You've seen sea turtles stuck in six-pack rings. But how about a shark stuck inside a LEGO piece? The latest sad case of plastic ravaging marine life emerged last week in England.
Forty-eight year-old Ian Jepson lives in a town called Newquay in southwest England, and has been a lobster and crab pot fisherman for 32 years. In late August, Jepson pulled in a depressing catch while he was fishing, according to Cornwall Live.
It was a dogfish shark stuck inside a LEGO piece.
Jepson posted a photo of the animal on Twitter, calling attention to the issue of plastic pollution.
He added that, as a fisherman, he and his crew see and bring in plastic most days they are out on the water. But never before had he seen a fish stuck inside a LEGO piece.
In 1997, a container ship called the Tokio Express was hit by a freak wave about 20 miles off the coast of England. According to the BBC, the captain of the ship described the wave as a "once-in-a-100-year phenomenon." The ship didn't capsize, but it did tilt about 60 degrees one way and then 40 degrees back, causing 62 containers to fall into the ocean.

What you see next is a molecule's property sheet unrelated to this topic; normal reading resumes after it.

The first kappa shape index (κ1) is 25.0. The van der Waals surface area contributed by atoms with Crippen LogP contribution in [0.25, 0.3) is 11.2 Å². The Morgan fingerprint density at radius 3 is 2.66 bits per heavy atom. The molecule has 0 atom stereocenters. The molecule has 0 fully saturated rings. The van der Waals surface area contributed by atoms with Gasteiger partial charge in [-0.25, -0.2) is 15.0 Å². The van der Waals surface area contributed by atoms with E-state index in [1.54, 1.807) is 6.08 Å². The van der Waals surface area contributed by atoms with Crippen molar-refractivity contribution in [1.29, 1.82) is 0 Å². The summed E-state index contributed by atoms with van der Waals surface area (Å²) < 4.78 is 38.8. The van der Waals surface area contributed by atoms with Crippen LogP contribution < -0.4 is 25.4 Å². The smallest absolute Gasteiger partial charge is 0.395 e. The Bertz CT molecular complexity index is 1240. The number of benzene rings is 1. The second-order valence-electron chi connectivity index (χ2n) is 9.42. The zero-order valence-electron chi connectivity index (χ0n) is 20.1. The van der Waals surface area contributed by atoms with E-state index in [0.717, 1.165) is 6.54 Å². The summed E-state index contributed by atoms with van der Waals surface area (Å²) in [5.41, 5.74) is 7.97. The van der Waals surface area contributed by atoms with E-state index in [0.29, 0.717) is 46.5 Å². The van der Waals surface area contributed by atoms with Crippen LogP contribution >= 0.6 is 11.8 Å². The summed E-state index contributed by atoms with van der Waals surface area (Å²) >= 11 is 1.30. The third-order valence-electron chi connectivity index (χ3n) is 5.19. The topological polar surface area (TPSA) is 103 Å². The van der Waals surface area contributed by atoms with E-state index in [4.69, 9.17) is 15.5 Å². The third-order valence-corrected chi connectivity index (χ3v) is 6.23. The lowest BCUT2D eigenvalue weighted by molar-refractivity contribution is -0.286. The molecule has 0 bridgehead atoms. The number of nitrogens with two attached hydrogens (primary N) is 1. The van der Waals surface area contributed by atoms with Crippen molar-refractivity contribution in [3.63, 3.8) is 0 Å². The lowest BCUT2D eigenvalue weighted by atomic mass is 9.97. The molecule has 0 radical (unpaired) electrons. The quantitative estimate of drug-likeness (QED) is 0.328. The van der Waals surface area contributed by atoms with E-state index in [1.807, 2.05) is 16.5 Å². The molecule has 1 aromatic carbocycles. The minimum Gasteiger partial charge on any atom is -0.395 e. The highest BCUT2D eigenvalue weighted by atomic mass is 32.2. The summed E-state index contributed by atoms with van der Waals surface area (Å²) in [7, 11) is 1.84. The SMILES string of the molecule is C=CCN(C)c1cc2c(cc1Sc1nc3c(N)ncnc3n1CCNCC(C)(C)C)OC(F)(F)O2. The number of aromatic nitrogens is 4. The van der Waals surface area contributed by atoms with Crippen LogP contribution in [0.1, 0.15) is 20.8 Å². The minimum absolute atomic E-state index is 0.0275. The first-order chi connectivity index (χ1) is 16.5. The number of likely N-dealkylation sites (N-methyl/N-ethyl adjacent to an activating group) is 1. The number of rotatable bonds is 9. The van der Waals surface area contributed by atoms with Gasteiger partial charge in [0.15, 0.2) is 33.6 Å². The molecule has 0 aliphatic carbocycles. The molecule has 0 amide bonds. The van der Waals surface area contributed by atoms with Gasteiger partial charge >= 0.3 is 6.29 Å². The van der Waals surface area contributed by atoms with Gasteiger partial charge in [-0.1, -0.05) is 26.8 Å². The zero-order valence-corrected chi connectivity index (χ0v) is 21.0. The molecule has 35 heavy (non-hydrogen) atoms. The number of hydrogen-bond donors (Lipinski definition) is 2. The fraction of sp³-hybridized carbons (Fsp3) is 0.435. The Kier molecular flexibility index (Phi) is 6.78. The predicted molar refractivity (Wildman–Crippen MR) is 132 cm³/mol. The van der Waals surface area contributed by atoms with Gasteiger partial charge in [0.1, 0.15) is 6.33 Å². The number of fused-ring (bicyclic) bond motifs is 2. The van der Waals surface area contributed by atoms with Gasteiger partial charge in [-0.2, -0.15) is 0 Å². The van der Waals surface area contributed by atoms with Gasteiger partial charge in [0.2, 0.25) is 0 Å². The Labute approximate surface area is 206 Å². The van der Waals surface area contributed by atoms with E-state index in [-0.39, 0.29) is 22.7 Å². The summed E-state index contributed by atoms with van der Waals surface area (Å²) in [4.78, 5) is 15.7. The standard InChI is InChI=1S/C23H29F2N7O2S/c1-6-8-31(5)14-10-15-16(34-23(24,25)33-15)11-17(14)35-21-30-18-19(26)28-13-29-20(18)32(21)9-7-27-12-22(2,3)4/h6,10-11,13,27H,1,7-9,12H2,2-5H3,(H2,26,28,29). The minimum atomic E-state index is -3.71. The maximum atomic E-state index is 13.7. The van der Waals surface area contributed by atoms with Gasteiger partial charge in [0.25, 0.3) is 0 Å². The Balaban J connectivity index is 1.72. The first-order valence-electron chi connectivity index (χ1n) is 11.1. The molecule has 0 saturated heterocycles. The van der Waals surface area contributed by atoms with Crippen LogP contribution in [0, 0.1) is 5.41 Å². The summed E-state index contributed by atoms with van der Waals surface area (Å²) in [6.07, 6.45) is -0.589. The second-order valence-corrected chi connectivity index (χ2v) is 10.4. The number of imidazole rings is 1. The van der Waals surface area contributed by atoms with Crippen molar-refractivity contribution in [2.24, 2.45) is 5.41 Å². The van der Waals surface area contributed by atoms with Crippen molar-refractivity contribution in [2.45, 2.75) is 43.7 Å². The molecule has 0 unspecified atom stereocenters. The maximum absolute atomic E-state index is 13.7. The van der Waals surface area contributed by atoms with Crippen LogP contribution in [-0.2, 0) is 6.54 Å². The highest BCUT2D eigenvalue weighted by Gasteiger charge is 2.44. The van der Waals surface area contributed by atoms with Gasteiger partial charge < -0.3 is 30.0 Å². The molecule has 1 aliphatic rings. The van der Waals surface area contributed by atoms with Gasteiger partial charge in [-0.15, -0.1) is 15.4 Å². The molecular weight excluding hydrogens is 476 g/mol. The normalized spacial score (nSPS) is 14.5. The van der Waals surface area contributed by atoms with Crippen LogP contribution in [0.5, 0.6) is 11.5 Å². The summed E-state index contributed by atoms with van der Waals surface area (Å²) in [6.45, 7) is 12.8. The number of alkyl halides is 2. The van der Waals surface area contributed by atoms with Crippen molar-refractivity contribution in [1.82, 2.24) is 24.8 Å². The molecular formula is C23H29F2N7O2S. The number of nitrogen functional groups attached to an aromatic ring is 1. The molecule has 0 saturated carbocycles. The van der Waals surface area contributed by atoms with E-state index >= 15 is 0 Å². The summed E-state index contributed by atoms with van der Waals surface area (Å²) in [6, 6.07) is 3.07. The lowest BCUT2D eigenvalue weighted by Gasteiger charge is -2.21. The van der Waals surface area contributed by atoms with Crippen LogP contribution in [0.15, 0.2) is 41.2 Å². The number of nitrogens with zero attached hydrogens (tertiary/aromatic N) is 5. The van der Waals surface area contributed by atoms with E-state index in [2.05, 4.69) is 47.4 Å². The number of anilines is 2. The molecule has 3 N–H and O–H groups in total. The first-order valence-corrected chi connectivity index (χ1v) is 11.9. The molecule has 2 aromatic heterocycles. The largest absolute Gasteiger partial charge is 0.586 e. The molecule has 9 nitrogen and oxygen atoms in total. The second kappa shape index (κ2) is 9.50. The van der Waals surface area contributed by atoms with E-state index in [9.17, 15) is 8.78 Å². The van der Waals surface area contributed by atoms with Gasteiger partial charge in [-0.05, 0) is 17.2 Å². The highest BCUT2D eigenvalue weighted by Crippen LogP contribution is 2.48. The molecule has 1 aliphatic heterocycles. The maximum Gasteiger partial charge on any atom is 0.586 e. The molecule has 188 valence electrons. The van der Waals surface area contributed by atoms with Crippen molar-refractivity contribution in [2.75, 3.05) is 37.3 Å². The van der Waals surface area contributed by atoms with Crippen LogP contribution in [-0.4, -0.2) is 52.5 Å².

One of those containers was filled with about 4.8 million LEGO pieces that were destined for New York. Ever since those LEGOs went into the ocean, they've been washing up on beaches in the English county of Cornwall, the southern-most and western-most county in the nation.
Newquay is also located in Cornwall. Although it's impossible to know for sure, there's a pretty high likelihood that the LEGO piece that ensnared this fish came from that lost 1997 shipment.
The 1997 LEGO incident demonstrates how simply producing plastic products can potentially be harmful to the environment, even if we do not intend for them to end up in the ocean.
The only foolproof way to keep plastic out of the ocean is to not produce it in the first place. If we want to save our oceans, we need to start switching to non-plastic alternatives for our water bottles, food containers, toys and more.